The I-ThERM project also considers the conversion of waste heat to electricity using two new bottoming thermodynamic cycles: the Trilateral Flash Cycle (TFC) for low grade applications (70 to 200°C) and the a Brayton cycle operating with Carbon Dioxide in the supercritical state (sCO2) for medium to high temperatures ones.

A full-scale 100 kW TFC unit has been designed with the support of complex modelling activities which aimed at assessing the energy conversion performance also at off-design and transient operating conditions. The developed TFC system now has a high technology readiness level. It is characterised by a packaged design and power electronics provision for connection to the European electricity grid. The TFC system has been further tested at the Technology Centre of Spirax Sarco (UK) and soon will be demonstrated at the TATA Steel site at Port Talbot (UK).

The demonstration site for the sCO2 system is an industrial scale test rig at Brunel University London that has been purposely designed for the I-ThERM project. The experimental facility comprises a 800 kW gas fired heater, generating 750°C exhaust gas temperature, and a packaged system incorporating the Compressor-Generator-Turbine (CGT) unit and ancillary equipment for lubrication, drainage electric power conversion. The sCO2 system also uses an innovative exhaust heat recovery heat exchanger which has been installed in the exhaust duct of the heater and transfers heat directly to the CO2 working fluid of the sCO2 power system.
The ambition of the I-ThERM project is to develop and demonstrate heat recovery technologies that will overcome many of the disadvantages of conventional technologies and create a pathway for much wider adoption of heat recovery by industry. In the first three years of the project significant progress has been made beyond the state of the art, namely:
- The EINSTEIN tool-kit has been enhanced to include the I-ThERM technologies as well as on-line monitoring and optimization capabilities.
- A packaged, plug and play low grade heat to power conversion system based on the Trilateral Flash Cycle has been designed and built for pilot testing and design optimisation.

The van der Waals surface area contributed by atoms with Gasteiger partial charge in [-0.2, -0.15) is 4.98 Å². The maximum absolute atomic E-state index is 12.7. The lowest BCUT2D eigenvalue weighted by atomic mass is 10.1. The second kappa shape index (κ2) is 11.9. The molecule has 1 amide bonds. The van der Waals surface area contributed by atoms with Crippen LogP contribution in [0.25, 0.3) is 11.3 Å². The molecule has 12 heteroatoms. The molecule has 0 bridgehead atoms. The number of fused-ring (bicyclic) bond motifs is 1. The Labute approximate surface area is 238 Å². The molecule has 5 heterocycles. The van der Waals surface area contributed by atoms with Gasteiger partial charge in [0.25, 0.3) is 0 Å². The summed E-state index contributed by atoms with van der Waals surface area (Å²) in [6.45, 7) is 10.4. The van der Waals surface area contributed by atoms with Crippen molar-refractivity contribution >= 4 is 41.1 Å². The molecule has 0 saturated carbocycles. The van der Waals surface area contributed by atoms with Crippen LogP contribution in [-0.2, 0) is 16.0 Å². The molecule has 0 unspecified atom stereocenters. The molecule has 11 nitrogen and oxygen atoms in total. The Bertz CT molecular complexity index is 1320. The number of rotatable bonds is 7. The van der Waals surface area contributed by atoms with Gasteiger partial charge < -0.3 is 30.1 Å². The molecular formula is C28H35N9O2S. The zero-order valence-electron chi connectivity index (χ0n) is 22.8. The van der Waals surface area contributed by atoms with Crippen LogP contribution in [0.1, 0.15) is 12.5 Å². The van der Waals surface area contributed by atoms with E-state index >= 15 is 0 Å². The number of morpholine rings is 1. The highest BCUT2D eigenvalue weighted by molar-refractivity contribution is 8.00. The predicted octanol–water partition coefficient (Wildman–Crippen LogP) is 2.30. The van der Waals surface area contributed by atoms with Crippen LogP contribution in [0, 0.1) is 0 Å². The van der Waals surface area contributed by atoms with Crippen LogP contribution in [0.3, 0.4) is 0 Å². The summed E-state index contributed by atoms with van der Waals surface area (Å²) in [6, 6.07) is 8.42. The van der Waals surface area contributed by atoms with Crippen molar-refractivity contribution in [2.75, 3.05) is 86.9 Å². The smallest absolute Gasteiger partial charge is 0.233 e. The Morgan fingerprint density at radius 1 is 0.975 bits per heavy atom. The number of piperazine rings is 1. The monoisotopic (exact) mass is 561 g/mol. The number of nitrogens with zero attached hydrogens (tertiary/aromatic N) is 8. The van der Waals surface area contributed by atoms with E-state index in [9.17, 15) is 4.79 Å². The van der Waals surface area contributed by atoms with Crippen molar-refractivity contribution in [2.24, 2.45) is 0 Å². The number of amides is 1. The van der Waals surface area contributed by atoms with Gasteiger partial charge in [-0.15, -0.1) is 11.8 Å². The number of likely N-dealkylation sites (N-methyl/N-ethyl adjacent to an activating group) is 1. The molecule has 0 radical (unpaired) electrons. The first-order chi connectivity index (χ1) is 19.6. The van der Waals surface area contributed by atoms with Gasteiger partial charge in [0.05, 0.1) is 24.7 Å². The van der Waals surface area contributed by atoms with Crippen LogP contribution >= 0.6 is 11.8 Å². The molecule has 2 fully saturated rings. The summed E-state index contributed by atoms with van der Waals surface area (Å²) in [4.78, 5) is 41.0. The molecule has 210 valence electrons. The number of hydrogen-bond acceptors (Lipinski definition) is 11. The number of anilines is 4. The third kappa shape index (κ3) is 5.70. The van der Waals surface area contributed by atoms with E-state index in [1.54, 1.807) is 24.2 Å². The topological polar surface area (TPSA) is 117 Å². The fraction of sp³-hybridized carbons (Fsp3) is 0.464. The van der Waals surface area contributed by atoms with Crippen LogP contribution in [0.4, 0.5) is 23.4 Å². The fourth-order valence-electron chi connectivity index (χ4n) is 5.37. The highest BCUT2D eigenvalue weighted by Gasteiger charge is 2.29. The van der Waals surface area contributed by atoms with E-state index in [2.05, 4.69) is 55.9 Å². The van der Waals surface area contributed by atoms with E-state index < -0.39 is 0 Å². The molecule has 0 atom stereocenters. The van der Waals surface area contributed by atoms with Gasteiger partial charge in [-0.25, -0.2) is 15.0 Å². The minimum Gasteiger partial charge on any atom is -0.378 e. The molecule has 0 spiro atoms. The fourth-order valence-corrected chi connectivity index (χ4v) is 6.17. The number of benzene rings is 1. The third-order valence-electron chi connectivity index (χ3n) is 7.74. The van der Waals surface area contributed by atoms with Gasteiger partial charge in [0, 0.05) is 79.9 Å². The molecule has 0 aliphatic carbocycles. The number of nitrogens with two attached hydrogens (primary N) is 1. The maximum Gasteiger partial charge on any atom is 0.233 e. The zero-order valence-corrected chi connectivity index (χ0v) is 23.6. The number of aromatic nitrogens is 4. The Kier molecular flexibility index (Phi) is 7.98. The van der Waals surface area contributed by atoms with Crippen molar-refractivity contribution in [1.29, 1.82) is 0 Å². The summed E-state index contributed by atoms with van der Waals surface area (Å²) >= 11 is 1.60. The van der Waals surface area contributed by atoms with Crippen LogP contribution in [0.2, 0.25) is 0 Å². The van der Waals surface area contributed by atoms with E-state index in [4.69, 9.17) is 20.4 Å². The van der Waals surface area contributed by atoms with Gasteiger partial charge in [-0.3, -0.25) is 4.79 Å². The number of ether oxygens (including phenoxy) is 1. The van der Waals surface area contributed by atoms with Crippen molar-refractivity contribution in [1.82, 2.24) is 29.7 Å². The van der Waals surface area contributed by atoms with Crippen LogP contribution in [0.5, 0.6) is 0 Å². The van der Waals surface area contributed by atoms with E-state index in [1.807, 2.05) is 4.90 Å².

- A single ~50 kW shaft Compressor, Generator and Turbine (CGT) unit for high temperature heat to power conversion working with supercritical carbon dioxide has been designed and manufactured.
- An innovative microtube heat exchanger for direct heat recovery from high temperature exhaust gases to supercritical CO2 of the sCO2 power cycle has been designed and manufactured.
- A 50 kW sCO2 power cycle and associated equipment have been designed and manufactured ready for testing and evaluation.
- A heat pipe condensing economizer has been designed to harvest sensible and latent heat from corrosive exhausts.
- The design of the flat heat pipe system was optimized thanks to test campaigns on a prototype in laboratory and the actual demonstration site.
- Coatings for corrosion protection against environments characterised by presence of sulphuric acid have been developed and are currently being evaluated.
- Substantial know-how is being developed on heat recovery and waste heat to power conversion systems. The creation of this knowledge and dissemination to the scientific and industrial communities as well as policymakers, will lead to greater awareness of the potential of these technologies and facilitate their adoption by industry. Apart from employment opportunities, this will lead to a reduction in energy consumption and greenhouse gas emissions and will contribute to meeting the EU’s emission reduction targets.